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Ask an old gringo about Mexico education, politics and miracle cures

Marvin West

For some strange reason, an unusual assortment of questions about Mexico education appeared in my e-mailbox. It could be the world has heard about De Panzazo, the new documentary loaded with enough blame to go around.

Concise question: Is Mexico schooling good, bad or awful?

Answer: Yes.

A boy helps with classroom cleanup at Mexico's San Quintin school. There are many excellent schools throughout Mexico.
© Edd Bissell, 2010

For those who want more information, it is all three and more, very good in some places, not so hot in others and horrendous elsewhere if you believe the critics.

De panzazo, according to my translator, means barely passing. The documentary gives the national school system a D and points a mean finger at government for surrendering to the teachers' union.

Elba Esther Gordillo, all-powerful leader of the National Union of Education Workers, is presented as the barrier between where education is and where it should be. The boss doesn't really care if teachers lack credentials, don't show up for work or if those who do accomplish anything.

Filmmakers use the word "tragedy" in describing what young people don't know and why they are being shortchanged. The proposed solution is longer school days and a longer school year.

I am not sure more mediocrity mends the rip.

* * * * *

Question: This is a big election year. The relationship between Mexico and the United States may hang in the balance. What do you know about south-of-the-border politics?

Answer: Not much and I won't tell that. Old gringos and other guests are not allowed in the Mexican political process.

But I will share a smile. A congressional candidate staged a big pep rally in Chilapa, Guerrero. Exciting speeches. Free tacos. Mass illness. Hundreds of potential voters required medical care for food poisoning.

The blame game was spectacular. Duck and run. Not my fault.

* * * * *

Question: I know some people go to Mexico for medical procedures not approved in the United States. What is your opinion?

Answer: There are wonderful exceptions but most "miracle cures" require an additional miracle.

I doubt that Mexico leads the world in promoting amazing solutions to old age, cancer, obesity and sagging body parts. I know the country is trying to do something about false advertising.

Those who make therapeutic claims, at street markets, on billboards, in newspapers and on TV, now face fines unless they can produce scientific proof of effectiveness.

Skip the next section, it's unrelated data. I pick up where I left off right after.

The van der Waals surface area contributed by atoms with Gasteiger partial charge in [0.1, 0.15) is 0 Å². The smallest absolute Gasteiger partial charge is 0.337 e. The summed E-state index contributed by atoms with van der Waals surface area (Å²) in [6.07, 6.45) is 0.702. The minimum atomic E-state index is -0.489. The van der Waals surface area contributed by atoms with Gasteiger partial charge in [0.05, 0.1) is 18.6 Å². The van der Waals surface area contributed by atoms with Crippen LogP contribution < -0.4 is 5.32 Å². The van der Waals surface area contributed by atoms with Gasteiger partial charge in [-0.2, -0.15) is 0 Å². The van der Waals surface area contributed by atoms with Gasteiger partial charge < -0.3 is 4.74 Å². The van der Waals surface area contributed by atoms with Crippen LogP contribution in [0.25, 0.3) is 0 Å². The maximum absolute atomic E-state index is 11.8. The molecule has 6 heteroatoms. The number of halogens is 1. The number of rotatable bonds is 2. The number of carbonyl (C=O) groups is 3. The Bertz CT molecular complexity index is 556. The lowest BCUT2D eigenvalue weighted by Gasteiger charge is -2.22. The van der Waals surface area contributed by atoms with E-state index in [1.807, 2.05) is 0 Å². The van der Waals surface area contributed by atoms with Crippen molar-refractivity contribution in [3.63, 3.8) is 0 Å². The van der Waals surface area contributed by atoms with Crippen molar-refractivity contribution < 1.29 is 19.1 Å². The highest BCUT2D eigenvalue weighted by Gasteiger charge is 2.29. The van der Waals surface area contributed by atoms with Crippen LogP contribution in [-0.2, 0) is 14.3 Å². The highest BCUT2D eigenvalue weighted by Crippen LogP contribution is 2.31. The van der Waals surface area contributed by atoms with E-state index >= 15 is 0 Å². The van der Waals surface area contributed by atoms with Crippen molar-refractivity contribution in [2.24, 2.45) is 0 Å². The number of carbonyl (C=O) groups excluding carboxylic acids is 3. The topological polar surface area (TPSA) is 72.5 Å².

Oh boy! The first sweep took out 274 deceptive products.

* * * * *

Question: We enjoy your occasional tale about Mexican protests. Got any more?

Answer: Protests, demonstrations and marches that disrupt traffic pop up all around. Some are funny. Many are lightweight. Some are very serious.

The drug war, kidnappings, extortion, armed robbery and motorists who order a fill-up and drive off without paying annoyed or terrified Pemex operators in Acapulco. They took action. Twenty-three gas stations were shut down simultaneously for three hours.

Give that some thought and tell me if it changed the world.

* * * * *

Question: Is Mexico a police state?

Answer: Are you kidding?

I will tell you a police story. I start out thinking all policemen are my friends. I adjust with contrary evidence.

Sarah and I met two officers shortly after our most recent border crossing, Columbia outside Laredo, Highway 2. The speed limit drops, one block at a time, for no logical reason, from 80 kilometers per hour to 60 to 40. I think I was slow to slow down.

The police pickup truck, with blue lights flashing, did not scare me nearly as much as a possible drug shootout or blockade.

The officer who spoke English showed me a portable radar gun that said 92. No way, Jose. He said I should follow him into Nuevo Laredo and pay the fine. It would be just a little less than enormous and probably take three hours.

I do believe he was hoping for a more immediate settlement.

I countered with my printed game plan, Spanish and English, no trip to anywhere, just write me a ticket. See here, the law says if I pay within five days, I get a discount.

The policeman consulted with his partner. He came back with a new idea but before he could express it, I explained the remarkable accuracy of my radar detector and let him hear a few beep-beep-beeps. I said I would explain to his commanding officer that his 92 gun reading wasn't our SUV, that he didn't even check our speed, there was no alarm.

The officer had never heard that one. After another consultation, he announced that he was giving me a free pass, no ticket, no trip to Nuevo Laredo.

I asked if he would like a Pepsi from our ice chest.

He asked how many pesos I charged.

 

Published or Updated on: February 17, 2012 by Marvin West © 2012
Contact Marvin West

Marvin West, mostly retired after just 42 years with Scripps Howard newspapers, is senior partner in an international communications consulting company. This column is from his forthcoming book, “Mexico? What you doing in Mexico?”  West invites reader reaction; his address is westwest6@netzero.com.
 

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